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How a violent coronavirus variant blunts our immune system

Stained computed tomography (CT) scan of human lungs.

Widespread lung injury (green; artificially stained computed tomography scan) indicates pneumonia in a person with COVID-19.Credit: Vsevolod Zviryk / SPL

A rapidly spreading coronavirus variant knocks off the body̵

7;s first line of defense, which could explain why it is more transmissible than previously circulating variants, according to a study of SARS-CoV-2 infection of cells.

Since it was first discovered in the UK at the end of last year, the variant B.1.1.7 – also called Alpha – has been whispered around the world to become the dominant form of SARS-CoV-2. Some studies show that Alpha’s ability to exceed previously circulating variants may stem from mutations in its peak protein that allow it to enter cells more efficiently.

But a study1 released on bioRxiv on June 7 suggests that Alpha also has tricks linked to mutations outside the spike protein. These mutations probably mean that Alpha, within hours of infecting a person, suppresses the rapid response defense that the body mounts against all attackers. By blocking this ‘innate immune response’, the virus buys itself more opportunities to infect other people.

This helps Alpha “manage or hide from innate immunity – and we think it’s important for transmission,” said Clare Jolly, a virologist at University College London who helped lead the work.

Jolly and her colleagues studied how cells of the human airway produce interferon, an immune protein that starts the body’s defenses on the arrival of a pathogen. The team found that cells infected with Alpha produce much less interferon than cells infected with previously circulating SARS-CoV-2 variants. Alpha’s suppression of interferon production helps the variant stay longer in the body.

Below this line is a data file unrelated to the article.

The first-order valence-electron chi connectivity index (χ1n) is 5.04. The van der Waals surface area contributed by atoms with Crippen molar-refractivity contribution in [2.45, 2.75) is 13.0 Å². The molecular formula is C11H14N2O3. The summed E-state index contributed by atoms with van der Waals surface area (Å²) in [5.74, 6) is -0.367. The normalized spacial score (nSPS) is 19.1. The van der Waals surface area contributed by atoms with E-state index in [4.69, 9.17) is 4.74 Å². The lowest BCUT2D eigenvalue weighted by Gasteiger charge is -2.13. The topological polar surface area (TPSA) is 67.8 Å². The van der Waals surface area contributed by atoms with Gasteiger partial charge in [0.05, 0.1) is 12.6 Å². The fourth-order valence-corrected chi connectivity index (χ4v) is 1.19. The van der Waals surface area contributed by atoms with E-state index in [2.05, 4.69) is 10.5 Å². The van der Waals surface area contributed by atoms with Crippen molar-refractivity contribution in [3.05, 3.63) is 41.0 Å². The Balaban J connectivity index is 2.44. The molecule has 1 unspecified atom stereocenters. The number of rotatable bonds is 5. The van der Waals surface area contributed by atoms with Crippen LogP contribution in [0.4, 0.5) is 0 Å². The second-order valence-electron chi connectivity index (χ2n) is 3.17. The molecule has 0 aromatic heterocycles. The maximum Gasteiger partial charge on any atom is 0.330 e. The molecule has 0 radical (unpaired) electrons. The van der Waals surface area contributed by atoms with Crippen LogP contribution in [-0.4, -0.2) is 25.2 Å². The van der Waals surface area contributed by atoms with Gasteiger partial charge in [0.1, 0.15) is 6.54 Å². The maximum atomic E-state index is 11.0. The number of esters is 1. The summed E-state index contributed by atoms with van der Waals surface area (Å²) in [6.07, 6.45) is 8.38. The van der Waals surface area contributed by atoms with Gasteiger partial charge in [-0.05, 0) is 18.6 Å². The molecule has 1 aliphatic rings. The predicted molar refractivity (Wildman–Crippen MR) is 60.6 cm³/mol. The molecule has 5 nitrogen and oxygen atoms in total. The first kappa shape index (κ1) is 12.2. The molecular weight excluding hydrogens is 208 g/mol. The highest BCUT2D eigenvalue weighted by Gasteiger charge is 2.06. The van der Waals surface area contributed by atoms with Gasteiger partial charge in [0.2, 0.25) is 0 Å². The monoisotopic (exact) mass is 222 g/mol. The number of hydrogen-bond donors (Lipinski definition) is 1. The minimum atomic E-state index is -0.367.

Mixture of protein

Alpha-infected cells also had much higher levels of viral RNA encoding the protein Orf9b, and of Orf9b itself. The researchers found that Orf9b attenuates the body’s defenses by interfering with host proteins that typically activate interferon production and other genes that are important for the innate immune response.

The results have not yet been peer reviewed.

A study2 published on bioRxiv on March 4 by Silvana Gaudiera, an immunogeneticist at the University of Western Australia in Perth, and her colleagues confirm some of these findings. Gaudiera and her team analyzed viral samples from humans infected with Alpha and found significantly higher levels of RNA expression – likely representing Orf9b production – than in humans infected with previous variants.

The team attributes this overexpression to a mutation outside the spike protein in genes important for viral replication. The latest paper “highlights the importance of looking beyond the spike protein for new mutations,” says Gaudiera. These results are also not yet peer reviewed.

Nevan Krogan, a geneticist at the University of California, San Francisco who led the work on Jolly, says researchers are now expanding their analysis to other variants of concern. “This virus is super sneaky,” he says. “The question is, what other tricks does it have?”

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